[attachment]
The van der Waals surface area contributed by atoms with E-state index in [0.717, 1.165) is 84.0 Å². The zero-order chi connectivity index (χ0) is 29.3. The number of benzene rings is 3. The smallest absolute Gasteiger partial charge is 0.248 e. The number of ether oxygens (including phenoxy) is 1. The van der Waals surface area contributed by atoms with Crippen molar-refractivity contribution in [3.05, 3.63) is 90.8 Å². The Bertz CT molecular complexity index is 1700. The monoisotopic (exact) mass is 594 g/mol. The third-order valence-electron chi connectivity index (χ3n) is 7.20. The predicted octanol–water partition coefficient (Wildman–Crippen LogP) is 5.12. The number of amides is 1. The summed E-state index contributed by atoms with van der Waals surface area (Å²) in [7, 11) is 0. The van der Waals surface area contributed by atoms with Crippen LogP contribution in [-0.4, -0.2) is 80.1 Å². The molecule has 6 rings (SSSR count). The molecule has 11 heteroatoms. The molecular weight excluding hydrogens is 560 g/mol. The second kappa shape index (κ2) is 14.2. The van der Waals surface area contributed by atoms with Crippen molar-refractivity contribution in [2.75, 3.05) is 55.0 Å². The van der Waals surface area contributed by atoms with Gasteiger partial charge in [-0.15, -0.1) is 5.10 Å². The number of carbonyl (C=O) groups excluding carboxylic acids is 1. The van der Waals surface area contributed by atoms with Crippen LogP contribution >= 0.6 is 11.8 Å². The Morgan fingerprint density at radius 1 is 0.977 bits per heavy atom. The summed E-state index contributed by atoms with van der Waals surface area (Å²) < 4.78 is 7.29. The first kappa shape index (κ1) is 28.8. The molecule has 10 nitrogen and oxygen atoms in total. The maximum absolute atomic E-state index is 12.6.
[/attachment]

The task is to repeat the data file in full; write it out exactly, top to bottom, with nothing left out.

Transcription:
The van der Waals surface area contributed by atoms with E-state index in [0.717, 1.165) is 84.0 Å². The zero-order chi connectivity index (χ0) is 29.3. The number of benzene rings is 3. The smallest absolute Gasteiger partial charge is 0.248 e. The number of ether oxygens (including phenoxy) is 1. The van der Waals surface area contributed by atoms with Crippen molar-refractivity contribution in [3.05, 3.63) is 90.8 Å². The Bertz CT molecular complexity index is 1700. The monoisotopic (exact) mass is 594 g/mol. The third-order valence-electron chi connectivity index (χ3n) is 7.20. The predicted octanol–water partition coefficient (Wildman–Crippen LogP) is 5.12. The number of amides is 1. The summed E-state index contributed by atoms with van der Waals surface area (Å²) in [7, 11) is 0. The van der Waals surface area contributed by atoms with Crippen LogP contribution in [-0.4, -0.2) is 80.1 Å². The molecule has 6 rings (SSSR count). The molecule has 11 heteroatoms. The molecular weight excluding hydrogens is 560 g/mol. The second kappa shape index (κ2) is 14.2. The van der Waals surface area contributed by atoms with Crippen molar-refractivity contribution in [2.75, 3.05) is 55.0 Å². The van der Waals surface area contributed by atoms with Gasteiger partial charge in [-0.15, -0.1) is 5.10 Å². The number of carbonyl (C=O) groups excluding carboxylic acids is 1. The van der Waals surface area contributed by atoms with Crippen LogP contribution >= 0.6 is 11.8 Å². The Morgan fingerprint density at radius 1 is 0.977 bits per heavy atom. The summed E-state index contributed by atoms with van der Waals surface area (Å²) < 4.78 is 7.29. The first kappa shape index (κ1) is 28.8. The molecule has 10 nitrogen and oxygen atoms in total. The maximum absolute atomic E-state index is 12.6.